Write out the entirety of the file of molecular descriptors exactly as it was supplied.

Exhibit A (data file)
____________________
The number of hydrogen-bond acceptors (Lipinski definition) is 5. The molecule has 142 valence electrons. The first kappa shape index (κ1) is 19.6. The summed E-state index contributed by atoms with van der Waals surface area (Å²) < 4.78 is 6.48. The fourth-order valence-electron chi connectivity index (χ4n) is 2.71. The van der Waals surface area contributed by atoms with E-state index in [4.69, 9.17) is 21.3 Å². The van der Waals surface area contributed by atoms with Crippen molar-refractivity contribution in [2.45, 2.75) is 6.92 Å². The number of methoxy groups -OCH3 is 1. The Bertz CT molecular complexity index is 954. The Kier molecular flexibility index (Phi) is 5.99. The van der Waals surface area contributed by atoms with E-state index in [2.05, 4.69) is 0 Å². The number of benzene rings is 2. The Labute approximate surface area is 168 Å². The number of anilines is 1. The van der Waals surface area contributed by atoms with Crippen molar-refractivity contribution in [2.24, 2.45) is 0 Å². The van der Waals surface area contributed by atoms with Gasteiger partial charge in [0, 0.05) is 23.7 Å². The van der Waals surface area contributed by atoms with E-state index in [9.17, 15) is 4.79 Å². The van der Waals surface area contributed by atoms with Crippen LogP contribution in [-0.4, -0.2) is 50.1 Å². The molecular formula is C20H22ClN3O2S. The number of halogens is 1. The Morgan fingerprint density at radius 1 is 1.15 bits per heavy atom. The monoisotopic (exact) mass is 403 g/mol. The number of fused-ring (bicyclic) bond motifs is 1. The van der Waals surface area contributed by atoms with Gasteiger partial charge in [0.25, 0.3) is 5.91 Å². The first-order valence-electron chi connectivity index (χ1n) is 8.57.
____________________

The number of hydrogen-bond acceptors (Lipinski definition) is 5. The molecule has 142 valence electrons. The first kappa shape index (κ1) is 19.6. The summed E-state index contributed by atoms with van der Waals surface area (Å²) < 4.78 is 6.48. The fourth-order valence-electron chi connectivity index (χ4n) is 2.71. The van der Waals surface area contributed by atoms with E-state index in [4.69, 9.17) is 21.3 Å². The van der Waals surface area contributed by atoms with Crippen molar-refractivity contribution in [2.45, 2.75) is 6.92 Å². The number of methoxy groups -OCH3 is 1. The Bertz CT molecular complexity index is 954. The Kier molecular flexibility index (Phi) is 5.99. The van der Waals surface area contributed by atoms with E-state index in [2.05, 4.69) is 0 Å². The number of benzene rings is 2. The Labute approximate surface area is 168 Å². The number of anilines is 1. The van der Waals surface area contributed by atoms with Crippen molar-refractivity contribution in [2.24, 2.45) is 0 Å². The van der Waals surface area contributed by atoms with Gasteiger partial charge in [0, 0.05) is 23.7 Å². The van der Waals surface area contributed by atoms with E-state index in [9.17, 15) is 4.79 Å². The van der Waals surface area contributed by atoms with Crippen LogP contribution in [-0.4, -0.2) is 50.1 Å². The molecular formula is C20H22ClN3O2S. The number of halogens is 1. The Morgan fingerprint density at radius 1 is 1.15 bits per heavy atom. The monoisotopic (exact) mass is 403 g/mol. The number of fused-ring (bicyclic) bond motifs is 1. The van der Waals surface area contributed by atoms with Gasteiger partial charge in [0.25, 0.3) is 5.91 Å². The first-order valence-electron chi connectivity index (χ1n) is 8.57.